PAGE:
by Lisa Keilhofer

Correlation found between skeletal muscle and gut microbiome

There is a link between the skeletal muscle and the gut microbiome.
There is a link between the skeletal muscle and the gut microbiome.

Frequent readers of our pages know that an intact microbiome effects our wellbeing. In numerous articles, we refer to studies on the interaction between microbiome and immune system (e.g.: Impacts of a damage to the microbiome), mental health (e.g.: The intelligent stomach - our second brain) and a number of metabolic diseases (e.g.: The Westernization of the Microbiome). Also, a correlation between skin and gut microbiome has been a matter of interest, already. Now, the next astonishing finding is made: experiments on mice recently proved functional interactions between the gut microbiome and the skeletal muscle.

In July 2019, the US National Library of Medicine published a study by Lahiri et. al. that clearly proves an interaction between the buildup and function of skeletal muscle and the gut microbiome of the examined mice. The constitution of the microbiome showed to be a key factor for physiology, homeostasis, and sustained health of the host organism. The study compares healthy with germ-free and pathogenic mice microbiota and shows that an intact microbiome can prevent atropy, regulates the insulin level, and even hinders genetical misinformation about skeletal muscle growth and mitochondrial function.

This is how the gut effects our muscles

The study examined cells of mice by modern nuclear magnetic resonance spectrometry analysis (NMR analysis). Among others, the cells of liver and skeletal muscle were examined and some significant changes in the composition could be found. An altered concentration of amino acids, glycine and alanine for instance, along with a reduced cholin concentration, could be proved. Cholin is an important substance for neurotransmitter and a reduced appearance results in a limited communication between muscles and nerves.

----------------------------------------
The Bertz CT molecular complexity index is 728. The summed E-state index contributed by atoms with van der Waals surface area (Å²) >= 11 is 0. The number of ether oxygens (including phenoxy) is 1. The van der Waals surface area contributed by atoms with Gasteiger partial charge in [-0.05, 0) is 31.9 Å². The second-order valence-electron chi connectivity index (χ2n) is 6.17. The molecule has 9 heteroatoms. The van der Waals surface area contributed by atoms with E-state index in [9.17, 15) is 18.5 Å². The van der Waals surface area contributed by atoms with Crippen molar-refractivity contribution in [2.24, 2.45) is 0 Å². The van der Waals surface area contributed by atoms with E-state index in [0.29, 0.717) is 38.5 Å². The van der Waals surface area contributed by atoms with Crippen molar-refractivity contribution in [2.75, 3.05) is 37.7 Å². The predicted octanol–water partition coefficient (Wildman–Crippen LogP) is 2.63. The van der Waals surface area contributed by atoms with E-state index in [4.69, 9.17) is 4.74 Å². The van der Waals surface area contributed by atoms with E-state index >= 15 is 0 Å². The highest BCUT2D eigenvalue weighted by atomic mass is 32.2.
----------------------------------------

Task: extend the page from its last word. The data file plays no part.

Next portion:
Healthy mice consistently have a greater muscle mass compared to their germ-free conspecifics. An explanation for this might be the reduced rates of Rapsyn and Lrp4, two important proteins for neuromuscular build-up and function.

In a cross test, the intact microbiome was implanted in the impaired mice and the result proved the assumptions right: The limited-performing rodents now showed a sudden muscle buildup, a reduction in muscle atopy markers, and an improved oxidative metabolic capacity of the skeletal muscles. The above-named proteins Rapsyn and Lrp4 were also increasing after the implantation of an intact microbiome, what resulted again in a stronger skeletal muscle build-up.

An important step in microbiome research

As mentioned in the beginning, there are numerous studies on the gut microbiome and the interaction with organs. The influence of the microbiome on the musculature has been neglected, so far. This study opens a new dimension, in how far we are influenced by our microbiomes. And it shows more and more clearly: An intact gut microbiome is the linchpin of our whole organism.

Lisa Keilhofer
Lisa Keilhofer

Lisa Keilhofer studied at the University of Regensburg. She works in internationalization and as a freelance editor.

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